Angular is the most demanding of the big three; it is a full-blown framework, which provides everything needed (and more) by itself, cutting out the necessity to rely on any third-party libraries. However, to make everything work, the implementation needs to be done in an Angular-specific way. It means Angular forces users to maintain the same patterns. On one hand, this guarantees good quality code; on the other, it limits the flexibility.
The main technical difference between Angular and React or Vue involves the usage of Typescript along with HTML and CSS. For those developers who are not fans of Java (TypeScript’s syntax is quite similar to Java’s), this may be a challenge.
The community of Angular is broad but—since many Angular-based projects are run for enterprises that require NDAs—members are not always as keen to share their know-how.
Vue.js has skyrocketed in recent years even though it has no support from any major companies, unlike its competitors. This ultra-light framework is constantly mindful of not giving any ground to either React or Angular and has managed to find itself in an interesting position in this triumvirate. It is true that the enterprises may be distrustful when it comes to open-source technologies—because living freely sometimes means dying unexpectedly. Yet the Vue.js case seems to be very different thanks to solid community support and a detailed road map. At least, behemoths such as Alibaba, Baidu, and Tencent have been convinced.
The core benefit of Vue is, however, its lightness. It is tiny by itself and fits perfectly for building both single-page applications and more complex implementations. Internal elements can be integrated into the infrastructure with no harm to performance and—since it is becoming a core challenge for the companies aiming to conquer the mobile world—Vue’s position seems to be unthreatened for now.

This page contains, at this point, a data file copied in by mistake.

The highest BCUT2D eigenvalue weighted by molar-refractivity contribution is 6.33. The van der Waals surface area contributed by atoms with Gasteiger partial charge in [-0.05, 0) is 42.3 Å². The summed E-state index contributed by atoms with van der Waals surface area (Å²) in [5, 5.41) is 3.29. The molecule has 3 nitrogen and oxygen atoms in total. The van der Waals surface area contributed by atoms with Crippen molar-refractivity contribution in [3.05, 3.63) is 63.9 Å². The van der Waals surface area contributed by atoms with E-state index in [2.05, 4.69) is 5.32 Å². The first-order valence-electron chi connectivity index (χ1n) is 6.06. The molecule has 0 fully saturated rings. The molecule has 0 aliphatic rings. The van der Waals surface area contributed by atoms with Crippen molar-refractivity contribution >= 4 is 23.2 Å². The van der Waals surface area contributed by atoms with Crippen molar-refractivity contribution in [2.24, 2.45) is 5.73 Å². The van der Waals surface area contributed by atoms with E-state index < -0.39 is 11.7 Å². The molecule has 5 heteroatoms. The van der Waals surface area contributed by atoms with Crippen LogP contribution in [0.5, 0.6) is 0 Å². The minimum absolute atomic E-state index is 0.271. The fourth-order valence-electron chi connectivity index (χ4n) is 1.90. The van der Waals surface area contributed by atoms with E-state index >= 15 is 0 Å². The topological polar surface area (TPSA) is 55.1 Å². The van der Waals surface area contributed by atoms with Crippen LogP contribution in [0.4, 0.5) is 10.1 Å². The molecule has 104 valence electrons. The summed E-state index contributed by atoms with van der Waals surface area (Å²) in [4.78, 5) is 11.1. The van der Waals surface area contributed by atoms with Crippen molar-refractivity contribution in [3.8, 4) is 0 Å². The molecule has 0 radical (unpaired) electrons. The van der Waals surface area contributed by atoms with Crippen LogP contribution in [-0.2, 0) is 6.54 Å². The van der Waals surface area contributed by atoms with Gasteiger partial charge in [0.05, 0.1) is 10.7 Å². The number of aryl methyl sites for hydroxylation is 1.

Ember.js is a full-featured framework often compared with Angular. One of its most significant advantages is comprehensible best practices that allow developers to focus more on creating unique functionalities, rather than writing predictable and tedious code. That, in fact, was the main founding idea of Ember: it was supposed to boost developers’ productivity.
Mithril is a UI JS framework that is mainly used for developing single-page applications. It is small (< 8kb gzip), easy to implement, fast, and provides routing and XHR utilities out of the box. This framework might be a good option for those who like working with React as it has a few similar features.
Mithril is used by Vimeo, Nike, Fitbit, and open-source platforms like Lichess or Flarum.
Meteor was considered a game-changer some time ago but has not entirely lived up to the hopes and its popularity is fading. That being said, it has a lot to offer. It is easy to learn, flexible, and quick to build with. For those developers who are looking for a tool to build real-time applications, it may be the best shot.
Published May 26, 2020